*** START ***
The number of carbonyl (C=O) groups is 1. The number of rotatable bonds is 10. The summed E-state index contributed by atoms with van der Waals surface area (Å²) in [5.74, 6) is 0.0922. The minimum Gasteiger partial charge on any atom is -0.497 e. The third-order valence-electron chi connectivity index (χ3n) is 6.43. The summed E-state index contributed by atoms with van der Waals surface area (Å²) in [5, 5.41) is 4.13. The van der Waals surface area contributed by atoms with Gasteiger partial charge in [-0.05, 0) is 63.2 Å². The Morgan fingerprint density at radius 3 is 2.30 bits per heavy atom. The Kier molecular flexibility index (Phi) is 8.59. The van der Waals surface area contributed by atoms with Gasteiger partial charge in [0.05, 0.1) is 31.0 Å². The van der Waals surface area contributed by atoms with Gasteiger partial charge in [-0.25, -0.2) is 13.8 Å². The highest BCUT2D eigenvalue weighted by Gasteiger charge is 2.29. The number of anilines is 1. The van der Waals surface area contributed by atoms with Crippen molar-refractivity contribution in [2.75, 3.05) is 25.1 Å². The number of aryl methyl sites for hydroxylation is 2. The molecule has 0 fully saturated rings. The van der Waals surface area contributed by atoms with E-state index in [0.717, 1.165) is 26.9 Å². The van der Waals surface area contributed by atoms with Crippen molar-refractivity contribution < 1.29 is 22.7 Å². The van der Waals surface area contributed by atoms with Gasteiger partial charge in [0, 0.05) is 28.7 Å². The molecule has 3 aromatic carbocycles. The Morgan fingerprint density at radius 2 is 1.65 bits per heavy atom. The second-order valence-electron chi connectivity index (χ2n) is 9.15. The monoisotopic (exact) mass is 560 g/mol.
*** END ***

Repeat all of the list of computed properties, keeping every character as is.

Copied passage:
The number of carbonyl (C=O) groups is 1. The number of rotatable bonds is 10. The summed E-state index contributed by atoms with van der Waals surface area (Å²) in [5.74, 6) is 0.0922. The minimum Gasteiger partial charge on any atom is -0.497 e. The third-order valence-electron chi connectivity index (χ3n) is 6.43. The summed E-state index contributed by atoms with van der Waals surface area (Å²) in [5, 5.41) is 4.13. The van der Waals surface area contributed by atoms with Gasteiger partial charge in [-0.05, 0) is 63.2 Å². The Morgan fingerprint density at radius 3 is 2.30 bits per heavy atom. The Kier molecular flexibility index (Phi) is 8.59. The van der Waals surface area contributed by atoms with Gasteiger partial charge in [0.05, 0.1) is 31.0 Å². The van der Waals surface area contributed by atoms with Gasteiger partial charge in [-0.25, -0.2) is 13.8 Å². The highest BCUT2D eigenvalue weighted by Gasteiger charge is 2.29. The number of anilines is 1. The van der Waals surface area contributed by atoms with Crippen molar-refractivity contribution in [2.75, 3.05) is 25.1 Å². The number of aryl methyl sites for hydroxylation is 2. The molecule has 0 fully saturated rings. The van der Waals surface area contributed by atoms with E-state index in [0.717, 1.165) is 26.9 Å². The van der Waals surface area contributed by atoms with Crippen molar-refractivity contribution < 1.29 is 22.7 Å². The van der Waals surface area contributed by atoms with Gasteiger partial charge in [0, 0.05) is 28.7 Å². The molecule has 3 aromatic carbocycles. The Morgan fingerprint density at radius 2 is 1.65 bits per heavy atom. The second-order valence-electron chi connectivity index (χ2n) is 9.15. The monoisotopic (exact) mass is 560 g/mol.